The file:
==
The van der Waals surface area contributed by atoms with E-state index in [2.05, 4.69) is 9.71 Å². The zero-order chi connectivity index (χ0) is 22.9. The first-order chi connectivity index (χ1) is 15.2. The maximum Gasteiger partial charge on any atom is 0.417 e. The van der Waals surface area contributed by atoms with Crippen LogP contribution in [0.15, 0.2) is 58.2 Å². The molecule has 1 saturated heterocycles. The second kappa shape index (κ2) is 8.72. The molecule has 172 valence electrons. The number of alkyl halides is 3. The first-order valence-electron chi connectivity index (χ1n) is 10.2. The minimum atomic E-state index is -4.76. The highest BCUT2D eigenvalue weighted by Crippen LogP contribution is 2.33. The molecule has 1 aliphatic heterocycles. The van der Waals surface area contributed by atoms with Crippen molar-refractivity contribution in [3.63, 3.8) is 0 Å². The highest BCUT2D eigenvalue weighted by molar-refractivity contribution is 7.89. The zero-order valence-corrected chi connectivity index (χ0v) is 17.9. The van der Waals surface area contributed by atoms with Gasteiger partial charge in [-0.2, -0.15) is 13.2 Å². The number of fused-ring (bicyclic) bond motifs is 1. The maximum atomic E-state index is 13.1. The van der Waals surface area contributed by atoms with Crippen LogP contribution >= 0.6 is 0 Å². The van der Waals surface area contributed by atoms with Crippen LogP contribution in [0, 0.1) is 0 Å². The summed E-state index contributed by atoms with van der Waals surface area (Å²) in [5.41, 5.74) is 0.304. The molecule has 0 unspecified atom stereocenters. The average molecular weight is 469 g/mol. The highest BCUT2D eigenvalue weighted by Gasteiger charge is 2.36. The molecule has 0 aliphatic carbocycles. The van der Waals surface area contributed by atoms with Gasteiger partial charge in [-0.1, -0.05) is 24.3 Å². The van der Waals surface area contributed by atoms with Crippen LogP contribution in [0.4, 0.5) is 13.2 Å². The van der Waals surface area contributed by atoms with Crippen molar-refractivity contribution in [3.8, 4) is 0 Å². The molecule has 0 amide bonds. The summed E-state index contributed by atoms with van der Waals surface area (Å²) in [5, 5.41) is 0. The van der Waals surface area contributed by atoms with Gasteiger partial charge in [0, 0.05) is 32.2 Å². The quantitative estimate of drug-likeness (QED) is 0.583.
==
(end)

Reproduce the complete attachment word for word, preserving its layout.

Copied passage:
The van der Waals surface area contributed by atoms with E-state index in [2.05, 4.69) is 9.71 Å². The zero-order chi connectivity index (χ0) is 22.9. The first-order chi connectivity index (χ1) is 15.2. The maximum Gasteiger partial charge on any atom is 0.417 e. The van der Waals surface area contributed by atoms with Crippen LogP contribution in [0.15, 0.2) is 58.2 Å². The molecule has 1 saturated heterocycles. The second kappa shape index (κ2) is 8.72. The molecule has 172 valence electrons. The number of alkyl halides is 3. The first-order valence-electron chi connectivity index (χ1n) is 10.2. The minimum atomic E-state index is -4.76. The highest BCUT2D eigenvalue weighted by Crippen LogP contribution is 2.33. The molecule has 1 aliphatic heterocycles. The van der Waals surface area contributed by atoms with Crippen molar-refractivity contribution in [3.63, 3.8) is 0 Å². The highest BCUT2D eigenvalue weighted by molar-refractivity contribution is 7.89. The zero-order valence-corrected chi connectivity index (χ0v) is 17.9. The van der Waals surface area contributed by atoms with Gasteiger partial charge in [-0.2, -0.15) is 13.2 Å². The number of fused-ring (bicyclic) bond motifs is 1. The maximum atomic E-state index is 13.1. The van der Waals surface area contributed by atoms with Crippen LogP contribution >= 0.6 is 0 Å². The van der Waals surface area contributed by atoms with Crippen LogP contribution in [0, 0.1) is 0 Å². The summed E-state index contributed by atoms with van der Waals surface area (Å²) in [5.41, 5.74) is 0.304. The molecule has 0 unspecified atom stereocenters. The average molecular weight is 469 g/mol. The highest BCUT2D eigenvalue weighted by Gasteiger charge is 2.36. The molecule has 0 aliphatic carbocycles. The van der Waals surface area contributed by atoms with Gasteiger partial charge in [-0.1, -0.05) is 24.3 Å². The van der Waals surface area contributed by atoms with Crippen LogP contribution in [0.4, 0.5) is 13.2 Å². The van der Waals surface area contributed by atoms with Crippen molar-refractivity contribution in [3.8, 4) is 0 Å². The molecule has 0 amide bonds. The summed E-state index contributed by atoms with van der Waals surface area (Å²) in [5, 5.41) is 0. The van der Waals surface area contributed by atoms with Gasteiger partial charge in [0, 0.05) is 32.2 Å². The quantitative estimate of drug-likeness (QED) is 0.583.